you never know. an ozzie friend of mine, who was english in heritage, had an ex-gf and her family try and claim her baby was his. he (and his family) knew the baby wasn't his since it was clearly part east asian!!! but they took the pat. test anyhow :)

Even is that guy didn't get it, friends or relatives would have clued him in .

In a religious/Creationist country, stupidity is always believable. Then again a college professor looked me right in the eyes and told me race didn't exist and white parents could produce an African-American baby. If her - a PhD - why not him?

Also, perhaps this special type of obliviousness is an evolutionary adaptation:

In contradiction to the widespread belief that it would be in fathers' interest to be skeptical of these allegations, the model suggests that, under conditions of infant anonymity, fathers will actually promote their own fitness by believing their spouses.

By Jason Malloy (not verified) on 17 Dec 2006 #permalink

" Then again a college professor looked me right in the eyes and told me race didn't exist and white parents could produce an African-American baby" . . .

Well, folk models of race often have a fairly limited relationship to real-world biology. I'm not at all up on the genetics of skin color - is it not possible for two lightish-skinned ("white") parents both with some recent African ancestry to produce a darker-skinned ("African-American") baby?

is it not possible for two lightish-skinned ("white") parents both with some recent African ancestry to produce a darker-skinned ("African-American") baby?

theoretically possible. don't know though if someone would could pass as white skin color wise would produce something that was brown. also, if you take epistasis and varying genetic backgrounds, you could get weird results.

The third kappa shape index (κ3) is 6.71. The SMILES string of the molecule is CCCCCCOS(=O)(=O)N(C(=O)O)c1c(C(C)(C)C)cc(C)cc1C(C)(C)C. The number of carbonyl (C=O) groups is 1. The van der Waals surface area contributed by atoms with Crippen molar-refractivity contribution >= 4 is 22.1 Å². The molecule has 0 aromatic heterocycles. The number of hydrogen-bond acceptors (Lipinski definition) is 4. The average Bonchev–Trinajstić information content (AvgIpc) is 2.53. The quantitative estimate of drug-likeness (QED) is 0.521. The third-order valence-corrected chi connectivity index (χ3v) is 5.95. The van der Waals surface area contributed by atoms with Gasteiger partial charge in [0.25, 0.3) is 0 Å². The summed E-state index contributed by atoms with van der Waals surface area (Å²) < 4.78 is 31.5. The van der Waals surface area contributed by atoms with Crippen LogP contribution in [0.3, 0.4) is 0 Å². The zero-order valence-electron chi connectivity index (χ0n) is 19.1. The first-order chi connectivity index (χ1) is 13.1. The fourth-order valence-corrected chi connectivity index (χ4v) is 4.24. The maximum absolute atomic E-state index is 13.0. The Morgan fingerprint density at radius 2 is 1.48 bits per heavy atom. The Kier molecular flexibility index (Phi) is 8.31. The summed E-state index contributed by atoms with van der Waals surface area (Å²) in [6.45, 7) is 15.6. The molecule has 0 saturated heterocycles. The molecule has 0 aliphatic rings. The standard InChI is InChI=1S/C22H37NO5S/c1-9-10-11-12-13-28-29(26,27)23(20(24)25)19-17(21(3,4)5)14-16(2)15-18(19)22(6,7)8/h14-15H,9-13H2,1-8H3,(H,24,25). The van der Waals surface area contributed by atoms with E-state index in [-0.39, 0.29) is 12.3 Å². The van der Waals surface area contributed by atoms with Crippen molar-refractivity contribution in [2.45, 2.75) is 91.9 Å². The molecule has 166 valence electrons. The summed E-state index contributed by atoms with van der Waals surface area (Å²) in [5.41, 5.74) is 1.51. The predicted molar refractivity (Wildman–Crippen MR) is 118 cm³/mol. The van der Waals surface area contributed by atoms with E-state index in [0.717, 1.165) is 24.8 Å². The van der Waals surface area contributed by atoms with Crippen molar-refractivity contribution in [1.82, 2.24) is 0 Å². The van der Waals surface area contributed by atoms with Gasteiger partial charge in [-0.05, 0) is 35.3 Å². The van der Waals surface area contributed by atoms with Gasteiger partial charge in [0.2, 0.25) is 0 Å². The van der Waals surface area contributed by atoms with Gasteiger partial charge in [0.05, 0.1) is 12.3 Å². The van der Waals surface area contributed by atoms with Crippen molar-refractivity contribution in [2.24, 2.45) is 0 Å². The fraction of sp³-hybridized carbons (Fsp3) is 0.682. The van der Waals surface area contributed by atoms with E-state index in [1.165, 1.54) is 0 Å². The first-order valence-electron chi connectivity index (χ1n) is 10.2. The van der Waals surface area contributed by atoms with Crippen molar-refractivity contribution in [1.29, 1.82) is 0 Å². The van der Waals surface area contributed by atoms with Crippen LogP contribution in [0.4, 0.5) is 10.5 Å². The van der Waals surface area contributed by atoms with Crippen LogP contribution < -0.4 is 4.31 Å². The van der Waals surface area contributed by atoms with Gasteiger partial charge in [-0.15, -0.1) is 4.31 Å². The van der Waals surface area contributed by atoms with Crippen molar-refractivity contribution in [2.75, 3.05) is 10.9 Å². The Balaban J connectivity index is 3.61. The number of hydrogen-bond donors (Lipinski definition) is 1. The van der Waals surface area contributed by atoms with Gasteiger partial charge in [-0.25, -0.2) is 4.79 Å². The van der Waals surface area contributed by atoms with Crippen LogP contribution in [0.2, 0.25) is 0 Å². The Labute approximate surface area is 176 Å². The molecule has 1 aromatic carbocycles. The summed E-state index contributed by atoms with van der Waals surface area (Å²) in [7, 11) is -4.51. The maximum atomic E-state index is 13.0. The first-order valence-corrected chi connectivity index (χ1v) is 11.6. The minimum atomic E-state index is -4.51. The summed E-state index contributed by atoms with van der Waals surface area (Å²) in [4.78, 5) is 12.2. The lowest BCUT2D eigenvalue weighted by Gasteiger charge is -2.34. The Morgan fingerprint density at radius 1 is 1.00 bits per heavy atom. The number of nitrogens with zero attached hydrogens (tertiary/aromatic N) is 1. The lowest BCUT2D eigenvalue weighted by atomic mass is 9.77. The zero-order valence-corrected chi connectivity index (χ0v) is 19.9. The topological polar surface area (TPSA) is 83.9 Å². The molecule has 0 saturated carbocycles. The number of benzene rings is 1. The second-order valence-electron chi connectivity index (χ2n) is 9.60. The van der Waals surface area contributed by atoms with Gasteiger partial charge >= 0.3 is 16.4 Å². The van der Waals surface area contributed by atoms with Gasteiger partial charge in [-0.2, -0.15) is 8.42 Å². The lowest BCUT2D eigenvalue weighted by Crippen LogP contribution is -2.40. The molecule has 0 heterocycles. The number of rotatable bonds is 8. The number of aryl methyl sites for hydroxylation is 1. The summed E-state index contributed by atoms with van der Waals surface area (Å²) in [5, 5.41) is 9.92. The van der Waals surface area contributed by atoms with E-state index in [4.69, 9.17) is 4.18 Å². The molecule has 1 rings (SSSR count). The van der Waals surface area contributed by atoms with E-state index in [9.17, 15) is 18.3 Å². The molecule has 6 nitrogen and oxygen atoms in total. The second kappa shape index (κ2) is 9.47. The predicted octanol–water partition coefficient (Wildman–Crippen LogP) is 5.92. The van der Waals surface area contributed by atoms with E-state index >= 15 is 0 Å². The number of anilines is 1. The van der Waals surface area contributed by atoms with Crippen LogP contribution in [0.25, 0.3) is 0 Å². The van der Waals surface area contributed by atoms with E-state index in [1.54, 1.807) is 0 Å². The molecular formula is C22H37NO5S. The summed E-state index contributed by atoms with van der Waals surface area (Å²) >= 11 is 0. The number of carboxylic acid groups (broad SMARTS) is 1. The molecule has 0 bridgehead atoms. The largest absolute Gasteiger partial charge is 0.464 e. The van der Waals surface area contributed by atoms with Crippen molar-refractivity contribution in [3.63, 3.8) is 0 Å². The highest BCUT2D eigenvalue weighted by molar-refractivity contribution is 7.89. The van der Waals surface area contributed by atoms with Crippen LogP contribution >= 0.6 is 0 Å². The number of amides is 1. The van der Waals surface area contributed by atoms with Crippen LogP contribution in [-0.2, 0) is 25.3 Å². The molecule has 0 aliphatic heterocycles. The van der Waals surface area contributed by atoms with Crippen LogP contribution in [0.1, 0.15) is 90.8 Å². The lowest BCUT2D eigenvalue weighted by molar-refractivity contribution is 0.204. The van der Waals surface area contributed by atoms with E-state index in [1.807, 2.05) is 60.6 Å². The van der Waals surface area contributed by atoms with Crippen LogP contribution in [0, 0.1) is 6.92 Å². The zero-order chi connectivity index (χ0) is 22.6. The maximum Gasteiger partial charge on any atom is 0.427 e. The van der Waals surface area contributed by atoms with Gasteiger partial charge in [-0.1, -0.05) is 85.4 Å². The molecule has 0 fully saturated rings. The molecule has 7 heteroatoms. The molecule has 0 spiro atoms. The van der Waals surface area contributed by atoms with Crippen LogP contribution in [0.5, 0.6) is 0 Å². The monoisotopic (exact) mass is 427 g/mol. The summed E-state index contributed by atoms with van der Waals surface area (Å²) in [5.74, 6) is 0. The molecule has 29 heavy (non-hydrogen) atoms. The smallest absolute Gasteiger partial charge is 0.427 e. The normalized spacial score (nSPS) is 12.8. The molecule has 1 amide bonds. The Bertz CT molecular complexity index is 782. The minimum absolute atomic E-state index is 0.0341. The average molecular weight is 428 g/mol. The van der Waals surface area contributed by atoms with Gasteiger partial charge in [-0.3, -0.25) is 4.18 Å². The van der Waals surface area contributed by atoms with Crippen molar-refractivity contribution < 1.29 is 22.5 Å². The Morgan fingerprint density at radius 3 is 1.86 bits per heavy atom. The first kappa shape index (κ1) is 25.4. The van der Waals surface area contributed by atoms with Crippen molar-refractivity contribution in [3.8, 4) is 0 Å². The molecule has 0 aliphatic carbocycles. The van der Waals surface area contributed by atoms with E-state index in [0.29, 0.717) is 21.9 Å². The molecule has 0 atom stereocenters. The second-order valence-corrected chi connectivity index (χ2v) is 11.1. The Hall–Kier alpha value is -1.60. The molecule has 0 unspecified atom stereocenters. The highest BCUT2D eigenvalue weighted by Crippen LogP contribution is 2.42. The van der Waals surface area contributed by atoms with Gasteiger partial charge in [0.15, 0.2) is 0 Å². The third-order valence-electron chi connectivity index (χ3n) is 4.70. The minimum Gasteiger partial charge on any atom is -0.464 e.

but those are outliers to the general tendency j. malloy speaks of.

It's not impossible for that to have not only been a true story, but for the child to actually have been fathered by the man.

It's far less likely than the possibility that it wasn't his, especially considering that the wife admits cheating. (And yes, the whole thing may be faked.)

Alas, I suspect the general human inability to process statistics objectively has struck yet again.

By Caledonian (not verified) on 18 Dec 2006 #permalink

I'm not so sure about the "home paternity" test. While gel electrophoresis might be possible, microsatellites are the markers that offer the highest resolution, and this needs PCR. I doubt that a test using RFLP could be done either- both for practical issues as well as for "technical" ones.... not to mention all the erroneous results..

Matt, imagine high sensitivity/specificity detection of microsatellite size w/o gel electrophoresis or too much in the way of DNA amplification. It's just a matter of solving a number of technical problems. Then throw all that into a microfluidics package.

I imagine such a package would be developed first for portable DNA profiling in law enforcement. It would be an easy step to make a home paternity kit out of it.

In reality, you could do paternity testing with SNP genotyping as well.

By rikurzhen (not verified) on 18 Dec 2006 #permalink

For those interested, DNA solutions has a £99 promotion for a 16-loci paternity test. Here is the link to take the paternity test.